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Narratives of Africa in a Digital World: Kony 2012 and Student Perceptions of Conflict and Agency in Sub-Saharan Africa

Published online by Cambridge University Press:  19 June 2014

Megan Hershey
Affiliation:
Whitworth University
Michael Artime
Affiliation:
St. Martin’s University

Abstract

Kony 2012, a film released by the nonprofit Invisible Children in the spring of 2012, drew a flurry of Facebook “shares” and “likes.” However, critics expressed a concern that the film offered a distorted portrayal of Africans and African politics. In this article, we test these criticisms by asking what effects the film had on college students’ perceptions of Africa and Africans. To address this question, we draw on a survey and an experiment conducted at a small liberal arts college where Kony 2012 enjoyed popularity. The results show that the film did affect students’ perceptions of Africa; specifically, it led many to perceive Africans as lacking agency and autonomy. We argue that whereas the film did have initial negative effects on students’ perceptions of Africa, these effects seem to fade over time. Future research should explore the compounding effects of exposure to images that misrepresent the African continent.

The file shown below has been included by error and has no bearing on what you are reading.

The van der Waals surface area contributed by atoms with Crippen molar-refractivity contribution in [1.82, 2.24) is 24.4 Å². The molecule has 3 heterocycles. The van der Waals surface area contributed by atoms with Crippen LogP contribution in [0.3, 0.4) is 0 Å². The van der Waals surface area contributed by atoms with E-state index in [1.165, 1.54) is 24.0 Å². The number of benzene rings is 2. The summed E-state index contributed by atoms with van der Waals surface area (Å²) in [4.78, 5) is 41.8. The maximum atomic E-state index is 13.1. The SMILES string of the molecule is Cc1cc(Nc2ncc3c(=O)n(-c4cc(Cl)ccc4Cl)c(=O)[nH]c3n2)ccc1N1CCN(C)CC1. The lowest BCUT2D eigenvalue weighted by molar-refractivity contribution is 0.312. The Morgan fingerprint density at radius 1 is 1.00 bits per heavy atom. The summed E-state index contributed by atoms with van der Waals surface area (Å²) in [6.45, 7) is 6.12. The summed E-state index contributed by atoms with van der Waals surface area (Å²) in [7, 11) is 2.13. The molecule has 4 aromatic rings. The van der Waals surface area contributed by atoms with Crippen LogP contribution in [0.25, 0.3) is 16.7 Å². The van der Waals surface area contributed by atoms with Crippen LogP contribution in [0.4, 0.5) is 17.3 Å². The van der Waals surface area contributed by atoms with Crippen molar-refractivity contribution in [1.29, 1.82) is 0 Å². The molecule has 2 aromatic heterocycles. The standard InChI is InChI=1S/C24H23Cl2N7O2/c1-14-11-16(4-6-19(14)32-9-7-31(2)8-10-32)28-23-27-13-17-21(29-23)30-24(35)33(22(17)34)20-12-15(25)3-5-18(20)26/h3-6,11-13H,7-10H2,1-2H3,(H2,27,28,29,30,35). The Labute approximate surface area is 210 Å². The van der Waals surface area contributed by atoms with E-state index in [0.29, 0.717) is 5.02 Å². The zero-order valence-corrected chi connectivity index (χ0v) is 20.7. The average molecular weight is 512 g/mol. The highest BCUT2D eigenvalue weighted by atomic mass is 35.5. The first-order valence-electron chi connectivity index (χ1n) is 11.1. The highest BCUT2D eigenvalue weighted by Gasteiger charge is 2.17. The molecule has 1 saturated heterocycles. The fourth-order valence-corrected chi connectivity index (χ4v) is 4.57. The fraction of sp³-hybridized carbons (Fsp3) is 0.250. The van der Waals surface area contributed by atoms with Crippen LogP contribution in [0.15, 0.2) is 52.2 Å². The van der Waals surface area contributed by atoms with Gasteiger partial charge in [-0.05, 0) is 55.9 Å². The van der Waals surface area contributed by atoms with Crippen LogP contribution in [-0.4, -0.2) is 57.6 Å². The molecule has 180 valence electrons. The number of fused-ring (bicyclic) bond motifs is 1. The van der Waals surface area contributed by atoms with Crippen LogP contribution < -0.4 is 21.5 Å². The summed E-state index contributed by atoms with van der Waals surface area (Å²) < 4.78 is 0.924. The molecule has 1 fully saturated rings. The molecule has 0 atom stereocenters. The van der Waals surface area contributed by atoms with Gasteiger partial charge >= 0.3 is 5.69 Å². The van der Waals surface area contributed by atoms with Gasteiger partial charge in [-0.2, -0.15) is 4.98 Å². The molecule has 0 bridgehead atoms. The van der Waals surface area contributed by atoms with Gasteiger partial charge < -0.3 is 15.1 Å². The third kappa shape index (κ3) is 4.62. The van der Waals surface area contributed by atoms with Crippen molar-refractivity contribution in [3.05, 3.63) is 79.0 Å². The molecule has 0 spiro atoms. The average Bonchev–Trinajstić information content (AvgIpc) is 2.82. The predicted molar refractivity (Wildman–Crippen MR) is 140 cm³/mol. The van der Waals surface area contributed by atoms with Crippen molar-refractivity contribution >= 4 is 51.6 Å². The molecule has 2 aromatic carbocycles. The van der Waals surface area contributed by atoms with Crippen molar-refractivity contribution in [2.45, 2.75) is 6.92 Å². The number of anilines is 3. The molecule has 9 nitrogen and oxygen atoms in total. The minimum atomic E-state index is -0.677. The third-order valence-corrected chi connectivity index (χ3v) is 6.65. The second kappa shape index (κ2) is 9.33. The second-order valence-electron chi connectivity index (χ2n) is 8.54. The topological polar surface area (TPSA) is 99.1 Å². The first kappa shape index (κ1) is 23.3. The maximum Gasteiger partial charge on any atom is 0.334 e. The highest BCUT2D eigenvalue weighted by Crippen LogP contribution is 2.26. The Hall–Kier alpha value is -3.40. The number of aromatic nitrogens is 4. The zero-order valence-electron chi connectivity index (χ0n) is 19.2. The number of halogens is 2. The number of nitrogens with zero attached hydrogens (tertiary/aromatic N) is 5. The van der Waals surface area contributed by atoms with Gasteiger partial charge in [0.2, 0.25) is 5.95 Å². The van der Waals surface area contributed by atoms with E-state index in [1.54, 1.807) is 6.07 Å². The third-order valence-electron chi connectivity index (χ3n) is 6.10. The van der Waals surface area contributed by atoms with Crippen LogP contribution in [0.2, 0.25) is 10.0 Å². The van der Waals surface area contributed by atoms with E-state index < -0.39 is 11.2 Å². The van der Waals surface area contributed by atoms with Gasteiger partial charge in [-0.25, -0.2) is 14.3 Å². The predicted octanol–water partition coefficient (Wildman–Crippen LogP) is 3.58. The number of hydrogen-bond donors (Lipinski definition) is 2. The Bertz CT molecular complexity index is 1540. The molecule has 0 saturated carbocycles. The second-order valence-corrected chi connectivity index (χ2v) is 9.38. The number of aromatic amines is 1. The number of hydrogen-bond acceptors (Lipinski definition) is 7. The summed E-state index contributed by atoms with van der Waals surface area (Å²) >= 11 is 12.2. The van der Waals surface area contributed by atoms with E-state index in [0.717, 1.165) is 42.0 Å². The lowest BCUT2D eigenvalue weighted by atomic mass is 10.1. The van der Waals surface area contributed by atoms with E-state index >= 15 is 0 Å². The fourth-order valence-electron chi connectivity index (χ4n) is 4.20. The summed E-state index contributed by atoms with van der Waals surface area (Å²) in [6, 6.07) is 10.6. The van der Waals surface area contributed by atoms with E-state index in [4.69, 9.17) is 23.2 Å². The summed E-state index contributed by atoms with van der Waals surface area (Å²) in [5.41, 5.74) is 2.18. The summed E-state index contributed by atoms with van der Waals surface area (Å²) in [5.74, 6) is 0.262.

Type
Features
Copyright
Copyright © American Political Science Association 2014 

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